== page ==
1. Apparatus for running tool-s suspended from a wireline into a well comprising, in combination, a pair of telescopable pipes having an extended position and a retracted position and through which said wireline extends in both said positions, a wiper housing mounted on the upper end of said pair of pipes, means in said housing for wiping said wireline, said wiping means forming an obstruction for passage of said wireline when its normal projected cross-sectional area becomes abnormally large, first cooperating means between said pipes for sealingly retaining the same together in said extended position, and second cooperating means between said pipes for sealing- 1y retaining the same together in said retracted position, means releasably securing said wiping means for attachment and detachment from said housing, and union means releasably securing said wiper housing on the upper end of said pair of pipes, and valve means mounted on the lower end of said pair of telescopable pipes and in fluid communication therewith in said extended and retracted positions.

2. Apparatus as set forth in claim 1 in which said first and second cooperating means include means on one of said pipes releasably engageable alternately with means on each of opposite ends of the other of said pipes in said extended and retracted positions respectively.

3. Apparatus for running tools suspended from a wireline into a well comprising, in combination, a pair of telescopable pipe sections positionable in an extended position and a retracted position, a wiper section, said wireline normally passing through said pipe sections and said wiper section, union means releasably securing said wiper section on the upper end of said pair of pipe sections, means for releasably and sealingly securing said pipe sections in said extended position, means for releasably and sealingly securing said pipe sections in said retracted position, wiper elements in said wiper section, and means releasably securing said wiper elements in said wiper section, and valve means mounted on the lower end of said pair of telescopable pipe sections and in fluid communication therewith in said extended and retracted positions.

4. Apparatus for running tools suspended from a wireline into a well comprising, in combination, a first pipe section having its lower end adaptable for securing to a well head, a first coupling member threaded on the upper end of said first pipe section, a second pipe section, a bushing member threaded 011 the lower end of said second pipe section and having a portion engageable with a portion of said coupling member, first sealing means between said coupling member and said lower end of said second pipe section, a releasable collar on said lower end of said second pipe section and engageable with said second pipe and said coupling member, a second coupling member on the upper end of said second pipe section, said second pipe section being slidable in said first pipe section to a retracted position therein, said first and second coupling members having cooperating parts for retaining said second pipe section in said retracted position, second sealing means between said first and second pipe sections in said retracted position, a third pipe section, union means coupling said second coupling member to the lower end of said third pipe section, and wiper means releasably mounted on the upper end of said third pipe section.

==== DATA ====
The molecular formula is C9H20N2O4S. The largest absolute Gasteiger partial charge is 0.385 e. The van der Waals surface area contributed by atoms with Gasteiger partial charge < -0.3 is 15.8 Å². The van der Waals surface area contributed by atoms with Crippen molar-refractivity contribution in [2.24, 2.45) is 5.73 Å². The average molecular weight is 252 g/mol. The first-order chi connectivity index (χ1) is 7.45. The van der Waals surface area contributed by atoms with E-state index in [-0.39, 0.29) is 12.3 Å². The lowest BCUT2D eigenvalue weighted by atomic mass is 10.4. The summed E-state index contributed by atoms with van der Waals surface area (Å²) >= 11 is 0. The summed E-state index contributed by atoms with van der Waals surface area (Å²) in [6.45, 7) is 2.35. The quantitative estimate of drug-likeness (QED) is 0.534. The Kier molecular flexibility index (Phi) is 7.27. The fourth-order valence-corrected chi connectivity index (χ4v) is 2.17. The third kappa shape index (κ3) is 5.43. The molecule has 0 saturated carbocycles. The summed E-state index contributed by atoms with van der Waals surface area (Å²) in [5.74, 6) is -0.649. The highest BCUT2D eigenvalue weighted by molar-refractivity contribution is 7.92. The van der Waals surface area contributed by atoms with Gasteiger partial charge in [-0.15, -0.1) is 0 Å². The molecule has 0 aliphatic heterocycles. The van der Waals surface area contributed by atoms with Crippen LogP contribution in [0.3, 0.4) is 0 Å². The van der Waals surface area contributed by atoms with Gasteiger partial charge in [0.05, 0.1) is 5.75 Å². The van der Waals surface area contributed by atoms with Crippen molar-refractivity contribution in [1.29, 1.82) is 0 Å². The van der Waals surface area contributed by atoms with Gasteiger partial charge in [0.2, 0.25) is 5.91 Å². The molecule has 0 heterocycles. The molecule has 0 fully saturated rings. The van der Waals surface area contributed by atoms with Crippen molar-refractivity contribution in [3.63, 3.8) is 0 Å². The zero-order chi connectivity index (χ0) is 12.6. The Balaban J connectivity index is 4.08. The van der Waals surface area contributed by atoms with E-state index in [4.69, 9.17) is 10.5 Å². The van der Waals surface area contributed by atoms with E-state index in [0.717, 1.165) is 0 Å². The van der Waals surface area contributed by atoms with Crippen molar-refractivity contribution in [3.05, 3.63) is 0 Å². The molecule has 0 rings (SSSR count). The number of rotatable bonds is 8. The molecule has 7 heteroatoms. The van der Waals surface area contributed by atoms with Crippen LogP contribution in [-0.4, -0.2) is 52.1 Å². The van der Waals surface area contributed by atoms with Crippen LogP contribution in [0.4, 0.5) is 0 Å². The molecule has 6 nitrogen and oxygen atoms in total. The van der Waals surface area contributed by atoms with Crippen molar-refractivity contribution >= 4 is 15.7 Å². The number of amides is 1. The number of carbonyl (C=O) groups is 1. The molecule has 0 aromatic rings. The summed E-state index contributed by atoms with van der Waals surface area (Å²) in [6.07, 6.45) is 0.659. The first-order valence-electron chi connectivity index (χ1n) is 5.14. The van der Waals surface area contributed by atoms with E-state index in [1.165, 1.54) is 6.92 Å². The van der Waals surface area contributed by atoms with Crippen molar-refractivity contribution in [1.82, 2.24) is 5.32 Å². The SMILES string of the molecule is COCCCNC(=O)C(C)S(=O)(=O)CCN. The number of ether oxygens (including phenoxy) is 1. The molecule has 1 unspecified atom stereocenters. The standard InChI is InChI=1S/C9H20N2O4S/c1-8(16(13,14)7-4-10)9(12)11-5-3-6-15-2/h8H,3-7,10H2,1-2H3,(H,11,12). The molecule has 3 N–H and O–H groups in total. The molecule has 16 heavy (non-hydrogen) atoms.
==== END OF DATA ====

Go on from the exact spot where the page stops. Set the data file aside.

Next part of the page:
5. Apparatus as set forth in claim 4 including handle means carried on said second pipe section.

6. Apparatus for running t-ools suspended from a wireline into a well comprising, in combination, a pair of telescopable pipes having an extended position and a retracted position and through which said wireline extends in both said positions, means mounted on the upper end of said pair of pipes for wiping said wireline, said means forming an obstruction for passage of said wireline when its normal projected cross-sectional area becomes abnormally large, first cooperating means between said pipes for sealingly retaining the same together in said extended position, and second cooperating means between said pipes for sealingly retaining the same together in said retracted position, and means releasably securing said wiping means for attachment and detachment from said pair of pipes and said wireline, said first cooperatng means including a coupling member threaded on one of said pipes, a bushing threaded on one end of the other of said pipes engageable with an internal shouldered portion on said coupling member, sealing means between said bushing and coupling member, and releasable clamping means on said other pipe engageable with said coupling member, said second cooperating coupling means including means on the other end of said pipe releasably engageable with said coupling member.

References Cited by the Examiner UNITED STATES PATENTS 1,054,572 2/13 Langley 285302 1,635,289 7/27 Scott 285-302 2,482,455 9/49 Bailey 16684 2,616,504 11/52 Osmun 166-83 2,851,252 9/58 Le Bus 285-3()2 2,927,642 3/60 Meredith et a1. 16675 FOREIGN PATENTS 855.369 1 1/ 60 Great Britain.

BENJAMIN HERSH, Primary Examiner.

Patent Citations
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Referenced by
Citing PatentFiling datePublication dateApplicantTitle
US3500907 *Dec 5, 1968Mar 17, 1970Lockheed Aircraft CorpClosed flushing and vapor elimination system for wireline components
US3568767 *Jan 23, 1969Mar 9, 1971Lockheed Aircraft CorpTelescoping wireline lubricator
US3638722 *Dec 11, 1969Feb 1, 1972Mobil Oil CorpMethod and apparatus for reentry of subsea wellheads
US3762725 *May 20, 1971Oct 2, 1973Otis Eng CorpWireline stuffing box and sheave
US4476924 *Mar 7, 1983Oct 16, 1984Camco, IncorporatedGrease injection control head having a specific gas trap
US5048603 *May 29, 1990Sep 17, 1991Bell Larry MLubricator corrosion inhibitor treatment
US6006839 *Oct 2, 1996Dec 28, 1999Stewart & Stevenson, Inc.Pressurized flexible conduit injection system
US7520334 *Sep 28, 2006Apr 21, 2009Stinger Wellhead Protection, Inc.Subsurface lubricator and method of use
US7584797Apr 4, 2006Sep 8, 2009Stinger Wellhead Protection, Inc.Method of subsurface lubrication to facilitate well completion, re-completion and workover
US7584798 *Sep 28, 2006Sep 8, 2009Stinger Wellhead Protection, Inc.Subsurface lubricator and method of use
US7874371Jul 21, 2009Jan 25, 2011Stinger Wellhead Protection, Inc.Subsurface lubricator and method of use
US7896087Jul 21, 2009Mar 1, 2011Stinger Wellhead Protection, Inc.Method of subsurface lubrication to facilitate well completion, re-completion and workover
US8631870 *Jul 29, 2010Jan 21, 20141440072 Alberta Ltd.Snubbing tubulars from a SAGD well
US20110048734 *Jul 29, 2010Mar 3, 2011Blake JohnsonSnubbing tubulars from a sagd well
US20120138312 *May 15, 2011Jun 7, 2012George Thomas StrongMethods for Retrieving A Dipper Assembly
Classifications
U.S. Classification166/84.2, 277/565, 277/330, 277/563, 277/906
International ClassificationE21B33/072
Cooperative ClassificationY10S277/906, E21B33/072
European ClassificationE21B33/072